Once, back when I rode the 822 with regularity, I got off the bus at BYU. I couldn't help but notice the 832 bus that had pulled in behind, because the screen on the front had frozen. Normally it would have alternately flashed "EAST PROVO" and "NORTHBOUND", but this time it had gotten stuck mid-transition. While a little garbled, the screen, by only a slight stretch of the imagination, read "832 EARTHBOUND". So, if that was the 832 Earthbound, where's the other end of the line?

Tuesday, April 20, 2010


Yesterday I was riding the 830 (which, by the way, is so much more fun to ride now that the detour is over). When I got on at the Transit Center, it was apparently carrying quite a load of passengers, because people came streaming out both doors, and even then, when I got on, there were a lot of people still on the bus.

Now, when people are getting off through both doors, it behooves those who are about to get on to wait for those who are exiting, so as to avoid awkward personal contact and facilitate as smooth a transition as possible. Therefore, when I was about to get on the bus, the driver held up a finger and said "Hold it." I nodded and waited, because this is the nice way to tell a passenger not to get on just yet (the mean way is to make vehement shooing-away motions with both arms and glare at you like you just embezzled their life savings. Fortunately, there is only ONE driver who does it the mean way. All the others are nice).

Now the girl behind me, who had not seen the bus driver nicely tell me to wait, thought I was merely being chivalrous. Saying, "Oh, thank you!", she proceeded to start getting on the bus. The driver held up his finger again and said "Hold it!" and she got back off and waited, too.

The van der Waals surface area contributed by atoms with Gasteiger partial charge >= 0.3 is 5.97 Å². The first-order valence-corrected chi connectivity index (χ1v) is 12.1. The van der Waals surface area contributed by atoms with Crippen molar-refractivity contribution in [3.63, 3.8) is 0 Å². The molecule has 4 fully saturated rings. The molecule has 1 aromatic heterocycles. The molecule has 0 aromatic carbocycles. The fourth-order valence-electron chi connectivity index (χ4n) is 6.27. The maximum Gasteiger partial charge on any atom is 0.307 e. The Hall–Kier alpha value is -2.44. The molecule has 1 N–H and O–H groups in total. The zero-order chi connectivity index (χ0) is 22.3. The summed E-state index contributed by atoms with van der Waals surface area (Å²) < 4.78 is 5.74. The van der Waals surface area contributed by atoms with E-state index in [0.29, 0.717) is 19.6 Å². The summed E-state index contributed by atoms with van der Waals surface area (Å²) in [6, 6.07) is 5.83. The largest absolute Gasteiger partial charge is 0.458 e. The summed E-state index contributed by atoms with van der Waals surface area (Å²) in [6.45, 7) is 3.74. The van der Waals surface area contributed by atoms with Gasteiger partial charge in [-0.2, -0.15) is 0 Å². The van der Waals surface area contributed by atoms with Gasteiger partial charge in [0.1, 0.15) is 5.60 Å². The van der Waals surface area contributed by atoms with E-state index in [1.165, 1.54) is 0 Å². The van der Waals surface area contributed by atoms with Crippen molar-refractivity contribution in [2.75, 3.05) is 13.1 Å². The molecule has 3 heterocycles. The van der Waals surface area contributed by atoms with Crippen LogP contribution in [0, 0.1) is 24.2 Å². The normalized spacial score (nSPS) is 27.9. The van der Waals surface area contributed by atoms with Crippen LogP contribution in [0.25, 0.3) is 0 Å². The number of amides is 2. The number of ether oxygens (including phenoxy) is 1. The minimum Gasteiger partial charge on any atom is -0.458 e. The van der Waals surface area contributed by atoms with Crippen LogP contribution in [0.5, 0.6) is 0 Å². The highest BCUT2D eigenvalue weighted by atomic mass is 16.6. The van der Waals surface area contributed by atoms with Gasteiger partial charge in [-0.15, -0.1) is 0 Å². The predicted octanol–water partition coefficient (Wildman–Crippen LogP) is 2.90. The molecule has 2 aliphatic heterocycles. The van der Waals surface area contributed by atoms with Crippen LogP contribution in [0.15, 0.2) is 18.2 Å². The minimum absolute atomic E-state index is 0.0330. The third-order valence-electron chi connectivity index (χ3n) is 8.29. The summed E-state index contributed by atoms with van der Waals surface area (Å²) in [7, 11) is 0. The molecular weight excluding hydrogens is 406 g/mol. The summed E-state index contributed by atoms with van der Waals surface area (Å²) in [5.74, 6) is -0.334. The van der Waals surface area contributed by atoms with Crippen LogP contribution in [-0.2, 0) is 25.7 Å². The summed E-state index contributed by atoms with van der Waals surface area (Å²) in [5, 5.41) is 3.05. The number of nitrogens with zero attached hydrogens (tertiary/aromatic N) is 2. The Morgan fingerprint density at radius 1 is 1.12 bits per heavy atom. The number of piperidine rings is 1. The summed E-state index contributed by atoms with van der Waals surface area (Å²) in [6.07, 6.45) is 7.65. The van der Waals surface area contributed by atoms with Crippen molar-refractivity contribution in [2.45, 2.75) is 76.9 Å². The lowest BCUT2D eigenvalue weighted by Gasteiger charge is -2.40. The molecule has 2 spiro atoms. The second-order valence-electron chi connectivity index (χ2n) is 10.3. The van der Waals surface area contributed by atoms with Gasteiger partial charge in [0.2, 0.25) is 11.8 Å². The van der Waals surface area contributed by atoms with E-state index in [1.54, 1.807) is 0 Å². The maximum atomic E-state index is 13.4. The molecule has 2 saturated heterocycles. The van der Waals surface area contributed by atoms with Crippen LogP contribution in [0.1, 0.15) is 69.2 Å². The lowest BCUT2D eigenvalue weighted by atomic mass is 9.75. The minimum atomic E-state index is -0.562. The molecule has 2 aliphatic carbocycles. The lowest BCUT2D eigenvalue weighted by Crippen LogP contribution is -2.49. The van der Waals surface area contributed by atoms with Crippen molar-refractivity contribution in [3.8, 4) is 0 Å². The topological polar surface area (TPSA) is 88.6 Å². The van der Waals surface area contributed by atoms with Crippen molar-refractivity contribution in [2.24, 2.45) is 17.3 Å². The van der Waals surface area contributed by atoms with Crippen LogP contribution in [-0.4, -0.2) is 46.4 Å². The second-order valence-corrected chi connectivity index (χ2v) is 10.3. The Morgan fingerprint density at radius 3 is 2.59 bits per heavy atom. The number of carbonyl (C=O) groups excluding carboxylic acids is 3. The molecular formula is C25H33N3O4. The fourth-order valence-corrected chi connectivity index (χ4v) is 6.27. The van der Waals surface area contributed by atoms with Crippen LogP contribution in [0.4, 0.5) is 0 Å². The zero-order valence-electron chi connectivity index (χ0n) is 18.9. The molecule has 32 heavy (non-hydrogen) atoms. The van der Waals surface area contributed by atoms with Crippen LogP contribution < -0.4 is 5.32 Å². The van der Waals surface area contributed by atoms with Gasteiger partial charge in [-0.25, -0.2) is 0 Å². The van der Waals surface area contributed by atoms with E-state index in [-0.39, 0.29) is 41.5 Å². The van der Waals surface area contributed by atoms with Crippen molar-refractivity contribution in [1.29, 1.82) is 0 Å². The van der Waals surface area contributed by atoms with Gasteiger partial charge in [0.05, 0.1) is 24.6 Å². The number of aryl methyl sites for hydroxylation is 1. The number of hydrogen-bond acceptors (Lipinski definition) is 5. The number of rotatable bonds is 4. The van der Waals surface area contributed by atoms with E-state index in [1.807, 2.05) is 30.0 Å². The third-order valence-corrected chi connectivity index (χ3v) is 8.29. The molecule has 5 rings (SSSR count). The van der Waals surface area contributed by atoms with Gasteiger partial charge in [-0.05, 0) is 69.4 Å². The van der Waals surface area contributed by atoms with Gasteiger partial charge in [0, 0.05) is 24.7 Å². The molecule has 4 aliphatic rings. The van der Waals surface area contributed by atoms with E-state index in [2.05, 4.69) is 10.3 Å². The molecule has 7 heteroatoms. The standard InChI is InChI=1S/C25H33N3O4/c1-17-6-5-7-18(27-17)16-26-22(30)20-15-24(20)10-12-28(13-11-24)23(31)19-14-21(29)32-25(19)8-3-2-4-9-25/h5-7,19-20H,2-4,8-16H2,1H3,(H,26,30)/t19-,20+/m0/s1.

After a few more people got off, the driver said "Okay," which is the nice way to let a passenger know it's okay to get on the bus now. We both started moving at the same time, then looked at each other, and I said "Go ahead," and let her on first.

Friday, April 16, 2010


At last!!! At loooooooooooooong laaaaaaaaaaaaaaast!!!

The 830 detour appears to be over. I rode the bus a little extra today just to make sure.

No more walking two extra blocks to catch the 830 from my apartment! (And no more walking past the regular stop and thinking "I still have two blocks to go . . .")

No more walking two extra blocks to catch the 830 north from Muse, Velour, Smith's, etc.!

No more Anal-Retentive Bus Driver stopping twenty feet short of me and then barking at me when I got on that where I was standing "isn't a bus stop" (I'm sorry, did it look like I was sunbathing? Of course I was waiting for the bus!)

Did I mention I'm excited that the detour's over?

Thursday, April 15, 2010


Dear stupid Provo pedestrians:
What gives you the idea that making out WHILE WALKING DOWN THE SIDEWALK is okay? It's not. Get a tree.

Monday, April 12, 2010


Dear stupid Provo driver:
Cutting off a bus demonstrates a shocking lack of the knowledge of physics, but passing a bus on the left, then cutting it off so that you can turn right through a narrow parking lot entrance at full speed borders on the certifiable. Someday you will end up with your car half-in, half-out of a flowerbed, wishing you had waited the extra ten seconds to come up to the parking lot entrance behind the bus.

Saturday, April 10, 2010


I ride the bus a lot. I also write music a lot. It's only natural that the two should at times intersect. Writing music on the bus is, understandably, a little difficult. Therefore I have provided the following list of tips for a smoother composing-on-mass-transit experience:

1. Use a pencil. Carry a big eraser.
2. Don't write anything while you're on University Ave. Too bumpy.
3. Wait until you're stopped at a bus stop, red light, etc. to draw long straight lines such as barlines and first endings. When a wheelchair passenger gets on, rejoice! Draw as many straight lines as you can during the extra time.
4. Have what you're going to draw next firmly in your mind, so that when the bus stops, you can take full advantage.
5. If writing while the bus is moving, make short, firm strokes that don't take more than 20 milliseconds or so to perform. Otherwise, keep the pencil well off the paper.
6. If you must hum something to see how it sounds, do so quietly enough that the people around you don't stare. Unless the guy sitting to your right is falling asleep on your shoulder. Then go ahead and hum loudly.